This Is Why Doctors Love Apple
Did Apple’s (NASDAQ:AAPL) iPhone and iPad unintentionally become the healthcare industry’s new favorite tools? Perhaps not even the visionary Steve Jobs could have foreseen that Apple’s mobile devices would become such an integral part of doctors’ daily routines.
A 2012 Electronic Health Records Solutions and Mobile Technologies Study conducted by Vitera Healthcare Solutions reveals just how much Apple’s devices have become entrenched in all aspects of the U.S. healthcare system. The study found that 72 percent of healthcare professionals use a mobile device for work purposes. Sixty percent of mobile device users use the iPhone, while 45 percent use an iPad. Only 38 percent of respondents reported using a mobile device with Google’s (NASDAQ:GOOG) Android operating system.
Fifty-five percent reported using their mobile device for general communications, while 20 percent used their devices to do medical research on websites like WebMD (NASDAQ:WBMD). The latter use is even more critical in developing countries, where instant access to medical information can often mean the difference between life and death. The Vitera study found that 91 percent of physicians were interested in expanding the use of mobile devices like the iPad as a way to conveniently access electronic health records.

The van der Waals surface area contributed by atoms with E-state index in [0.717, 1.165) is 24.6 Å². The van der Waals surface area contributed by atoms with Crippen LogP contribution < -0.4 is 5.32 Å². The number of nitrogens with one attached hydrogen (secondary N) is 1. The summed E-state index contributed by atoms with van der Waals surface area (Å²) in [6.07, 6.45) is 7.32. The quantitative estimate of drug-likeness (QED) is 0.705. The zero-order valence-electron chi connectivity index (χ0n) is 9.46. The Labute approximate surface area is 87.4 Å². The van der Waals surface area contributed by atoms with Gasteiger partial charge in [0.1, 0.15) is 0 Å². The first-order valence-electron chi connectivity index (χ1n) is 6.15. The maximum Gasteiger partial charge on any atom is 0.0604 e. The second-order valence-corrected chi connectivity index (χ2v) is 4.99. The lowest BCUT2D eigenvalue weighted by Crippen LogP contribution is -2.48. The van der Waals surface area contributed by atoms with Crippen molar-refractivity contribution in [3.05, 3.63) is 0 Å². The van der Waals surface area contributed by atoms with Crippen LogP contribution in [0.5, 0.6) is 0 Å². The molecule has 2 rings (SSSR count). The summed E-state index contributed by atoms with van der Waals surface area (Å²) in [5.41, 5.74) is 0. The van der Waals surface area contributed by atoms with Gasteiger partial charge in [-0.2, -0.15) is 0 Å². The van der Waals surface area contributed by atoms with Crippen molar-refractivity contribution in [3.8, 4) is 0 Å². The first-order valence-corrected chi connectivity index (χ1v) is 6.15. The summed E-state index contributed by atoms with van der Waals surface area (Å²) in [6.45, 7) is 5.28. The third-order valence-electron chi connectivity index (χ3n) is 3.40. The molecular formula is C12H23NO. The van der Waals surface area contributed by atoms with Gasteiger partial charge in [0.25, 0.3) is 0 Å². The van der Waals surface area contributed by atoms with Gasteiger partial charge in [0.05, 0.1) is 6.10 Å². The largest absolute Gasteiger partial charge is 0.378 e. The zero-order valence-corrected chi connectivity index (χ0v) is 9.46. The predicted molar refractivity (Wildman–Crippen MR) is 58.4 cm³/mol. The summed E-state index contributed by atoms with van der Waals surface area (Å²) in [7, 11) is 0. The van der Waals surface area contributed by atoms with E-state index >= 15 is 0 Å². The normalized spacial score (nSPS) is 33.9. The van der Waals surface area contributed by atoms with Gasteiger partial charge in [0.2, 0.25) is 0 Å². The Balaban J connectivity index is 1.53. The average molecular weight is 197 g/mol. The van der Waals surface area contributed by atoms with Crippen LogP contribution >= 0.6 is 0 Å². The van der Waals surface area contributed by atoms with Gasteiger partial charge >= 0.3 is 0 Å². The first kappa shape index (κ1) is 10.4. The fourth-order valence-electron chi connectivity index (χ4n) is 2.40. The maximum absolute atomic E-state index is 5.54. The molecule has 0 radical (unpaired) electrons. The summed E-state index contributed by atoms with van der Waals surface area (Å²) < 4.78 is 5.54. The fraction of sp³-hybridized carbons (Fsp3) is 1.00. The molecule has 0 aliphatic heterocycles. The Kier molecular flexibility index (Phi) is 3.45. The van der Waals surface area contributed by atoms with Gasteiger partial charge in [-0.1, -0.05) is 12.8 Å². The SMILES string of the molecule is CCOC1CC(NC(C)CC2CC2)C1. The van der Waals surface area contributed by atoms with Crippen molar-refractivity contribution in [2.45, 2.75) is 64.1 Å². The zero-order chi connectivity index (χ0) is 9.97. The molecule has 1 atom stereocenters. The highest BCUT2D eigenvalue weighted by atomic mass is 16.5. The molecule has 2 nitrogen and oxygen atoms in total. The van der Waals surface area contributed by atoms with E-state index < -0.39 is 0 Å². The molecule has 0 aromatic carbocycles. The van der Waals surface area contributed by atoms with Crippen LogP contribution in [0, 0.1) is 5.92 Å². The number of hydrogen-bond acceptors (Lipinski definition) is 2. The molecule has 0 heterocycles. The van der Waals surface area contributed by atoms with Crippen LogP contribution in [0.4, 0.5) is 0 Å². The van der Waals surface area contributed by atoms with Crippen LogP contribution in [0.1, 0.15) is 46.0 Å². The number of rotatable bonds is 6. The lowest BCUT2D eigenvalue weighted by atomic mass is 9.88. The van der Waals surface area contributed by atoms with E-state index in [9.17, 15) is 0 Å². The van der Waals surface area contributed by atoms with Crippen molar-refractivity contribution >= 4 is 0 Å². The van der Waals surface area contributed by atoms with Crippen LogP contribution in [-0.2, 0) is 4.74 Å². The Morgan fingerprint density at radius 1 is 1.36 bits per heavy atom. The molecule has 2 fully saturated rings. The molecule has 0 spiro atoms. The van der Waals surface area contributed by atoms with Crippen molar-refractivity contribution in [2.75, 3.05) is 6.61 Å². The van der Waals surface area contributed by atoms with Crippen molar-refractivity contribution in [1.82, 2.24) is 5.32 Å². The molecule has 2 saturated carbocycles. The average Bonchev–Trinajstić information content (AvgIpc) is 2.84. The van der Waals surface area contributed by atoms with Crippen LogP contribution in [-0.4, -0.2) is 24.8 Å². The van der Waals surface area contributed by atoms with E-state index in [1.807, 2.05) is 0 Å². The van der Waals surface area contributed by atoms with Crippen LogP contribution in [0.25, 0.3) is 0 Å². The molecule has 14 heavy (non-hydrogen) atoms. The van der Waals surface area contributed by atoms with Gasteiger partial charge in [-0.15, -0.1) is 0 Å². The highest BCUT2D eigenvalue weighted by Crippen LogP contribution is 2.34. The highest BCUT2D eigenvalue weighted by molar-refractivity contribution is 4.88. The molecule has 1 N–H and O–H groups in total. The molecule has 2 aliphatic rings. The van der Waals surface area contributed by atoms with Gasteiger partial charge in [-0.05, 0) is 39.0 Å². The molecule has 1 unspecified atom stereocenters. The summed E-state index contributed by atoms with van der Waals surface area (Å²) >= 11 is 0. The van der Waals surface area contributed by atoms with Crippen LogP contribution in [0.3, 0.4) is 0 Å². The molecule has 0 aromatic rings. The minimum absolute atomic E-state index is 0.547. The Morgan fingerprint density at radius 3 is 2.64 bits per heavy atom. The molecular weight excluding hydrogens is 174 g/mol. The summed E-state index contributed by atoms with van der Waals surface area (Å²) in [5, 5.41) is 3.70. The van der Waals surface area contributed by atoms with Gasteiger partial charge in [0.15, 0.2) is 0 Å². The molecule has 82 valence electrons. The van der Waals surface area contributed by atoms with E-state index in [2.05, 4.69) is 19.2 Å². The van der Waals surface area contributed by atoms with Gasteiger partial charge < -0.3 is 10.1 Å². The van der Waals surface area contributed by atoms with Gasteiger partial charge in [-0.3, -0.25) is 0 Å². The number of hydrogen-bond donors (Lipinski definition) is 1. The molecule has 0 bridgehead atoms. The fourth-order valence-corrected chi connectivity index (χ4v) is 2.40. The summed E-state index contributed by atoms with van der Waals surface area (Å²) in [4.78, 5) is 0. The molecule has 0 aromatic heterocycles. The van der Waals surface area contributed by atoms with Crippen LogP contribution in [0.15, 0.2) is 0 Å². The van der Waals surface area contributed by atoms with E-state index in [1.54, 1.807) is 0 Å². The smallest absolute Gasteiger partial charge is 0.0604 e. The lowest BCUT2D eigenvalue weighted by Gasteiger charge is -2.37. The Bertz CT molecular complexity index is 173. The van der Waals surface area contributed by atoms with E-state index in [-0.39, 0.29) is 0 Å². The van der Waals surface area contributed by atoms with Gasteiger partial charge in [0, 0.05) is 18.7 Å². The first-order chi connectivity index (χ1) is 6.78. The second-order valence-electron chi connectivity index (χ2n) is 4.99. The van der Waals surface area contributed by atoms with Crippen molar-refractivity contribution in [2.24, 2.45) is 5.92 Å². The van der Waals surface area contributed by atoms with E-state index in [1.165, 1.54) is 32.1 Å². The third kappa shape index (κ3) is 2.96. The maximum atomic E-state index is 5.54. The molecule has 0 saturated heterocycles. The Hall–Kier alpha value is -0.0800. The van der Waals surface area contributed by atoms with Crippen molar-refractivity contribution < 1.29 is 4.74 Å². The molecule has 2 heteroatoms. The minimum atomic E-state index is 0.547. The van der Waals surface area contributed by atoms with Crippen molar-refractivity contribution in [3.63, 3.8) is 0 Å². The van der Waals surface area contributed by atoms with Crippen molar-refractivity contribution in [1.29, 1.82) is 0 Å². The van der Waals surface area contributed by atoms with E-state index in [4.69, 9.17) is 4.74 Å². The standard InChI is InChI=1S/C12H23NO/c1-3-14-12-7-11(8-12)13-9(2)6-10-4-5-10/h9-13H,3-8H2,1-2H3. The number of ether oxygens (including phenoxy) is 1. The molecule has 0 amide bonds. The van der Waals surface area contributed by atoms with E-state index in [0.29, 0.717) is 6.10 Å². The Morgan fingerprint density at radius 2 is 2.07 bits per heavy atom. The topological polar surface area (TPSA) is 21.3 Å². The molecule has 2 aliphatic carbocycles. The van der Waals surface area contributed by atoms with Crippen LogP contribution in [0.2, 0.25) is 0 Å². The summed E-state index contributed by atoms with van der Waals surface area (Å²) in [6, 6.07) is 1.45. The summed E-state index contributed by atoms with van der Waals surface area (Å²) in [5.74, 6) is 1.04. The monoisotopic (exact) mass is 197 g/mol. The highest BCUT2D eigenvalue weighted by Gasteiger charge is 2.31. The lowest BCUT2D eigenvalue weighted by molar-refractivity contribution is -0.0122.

Besides being used for portable research and record-keeping purposes, the iPad and iPhone can also function as medical diagnostic tools. According to The Motley Fool, the Apple App Store included 13,600 health-related apps in April 2012. These include programs such as Vital Art and Science’s myVision Track, the app that allows people with degenerative eye conditions to keep tabs on their eyesight at home with only their iPhone.
Vivus (NASDAQ:VVUS), a Mountain View-based pharmaceutical company, recently released a mobile app that allows users to track their progress while taking a weight-loss drug. SkinVision is an app that gives users general skin health information as well as allowing users to receive instant analysis from a dermatologist by sending a photo. Touch Bionics, a British firm that makes advanced prosthetic products, recently unveiled an iPhone app that allows patients to program their prosthetic limbs without visiting a specialist.
As Apple seeks to grow its presence in the overall business and enterprise world, the unexpected utilization of its mobile devices in the healthcare industry could signal an even greater potential source of future revenue for the Cupertino-based tech company.
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